Novelty responses were evoked by maximum changes in the object's resistance (2.5 MΩ to 1 kΩ). We used cylindrical probes consisting of a plastic cylinder with carbon bases (von der Emde, 1990; Aguilera and Caputi, 2003). These bases were connected by a resistor of 2.5 MΩ. This resistor was bypassed by another resistor of 1 kΩ, transiently connected at will using a computer-controlled switch (Fig. 2, scheme). Activation of this switch provoked a step reduction of the cylinder longitudinal resistance lasting 2 s. This stimulus was repeated every 30 s (a run) at least 20 times at each position of the object (a trial). Each run started 50 EODs before each resistance step and ended 50 EODs before the next resistance step.
The 30 s interval between changes in object impedance was long enough for to avoid habituation (Aguilera and Caputi, 2003; Caputi et al., 2003; Pereira et al., 2005). We tested the lack of difference of the responses between the first and last run of each trial (difference between medians different from zero, sign test, P<0.01, N=10). Close to the fish, where the probability of novelty responses was 1, we made one or two trials of 20 runs each. As we moved the object away we increased the number of trials in order to better estimate the percentage of evoked novelty responses.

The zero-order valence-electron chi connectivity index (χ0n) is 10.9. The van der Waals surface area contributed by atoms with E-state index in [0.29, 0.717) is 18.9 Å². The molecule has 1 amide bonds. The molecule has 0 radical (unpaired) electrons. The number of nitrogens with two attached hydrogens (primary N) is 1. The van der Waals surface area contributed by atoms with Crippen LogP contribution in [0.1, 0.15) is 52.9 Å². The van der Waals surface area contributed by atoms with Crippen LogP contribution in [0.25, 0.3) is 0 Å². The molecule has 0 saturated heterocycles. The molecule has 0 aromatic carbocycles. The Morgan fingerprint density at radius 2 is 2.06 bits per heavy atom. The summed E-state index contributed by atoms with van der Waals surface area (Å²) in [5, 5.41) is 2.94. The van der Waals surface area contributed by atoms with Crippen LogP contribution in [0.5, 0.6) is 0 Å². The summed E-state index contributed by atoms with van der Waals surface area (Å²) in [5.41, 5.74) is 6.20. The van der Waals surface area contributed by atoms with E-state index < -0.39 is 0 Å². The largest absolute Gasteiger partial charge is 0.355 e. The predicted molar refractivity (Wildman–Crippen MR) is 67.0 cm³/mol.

We plotted the rasters of the inter-EOD intervals of first and second order (Fig. 2A, top trace). The first problem that we faced was to define what characteristics of the interval shortening are significant for indicating detection of a local stimulus change. Novelty response implies a sudden acceleration involving in general two or three consecutive reductions of the first-order interval (Fig. 2A, top, black trace) although with exceptionally small (Fig. 2A, top, red trace) or large stimuli (Fig. 2A, top, blue trace), it can range from 1 to 5 intervals. In consequence, the maximal reduction of the second-order interval within a 5 intervals-after-the-step window is the most sensitive parameter for detecting the occurrence of novelty responses. To pinpoint the occurrence of the novelty response, we plotted the rasters of the increment of the second-order interval (Fig. 2A, bottom trace). We calculated the mean and standard deviation of the increment of the second interval and set an arbitrary threshold for defining a novelty response as 2 s.d. below the mean value. Using this criterion we estimated the probability of a novelty response for each distance as the relative frequency (as an estimator of probability) of occurrence at each object position. In order to define a probability level at which there is no detection, we performed a ROC analysis (see Appendix). This analysis indicated that a good criterion was to find the distance where the relative frequency of the novelty response was under 10%.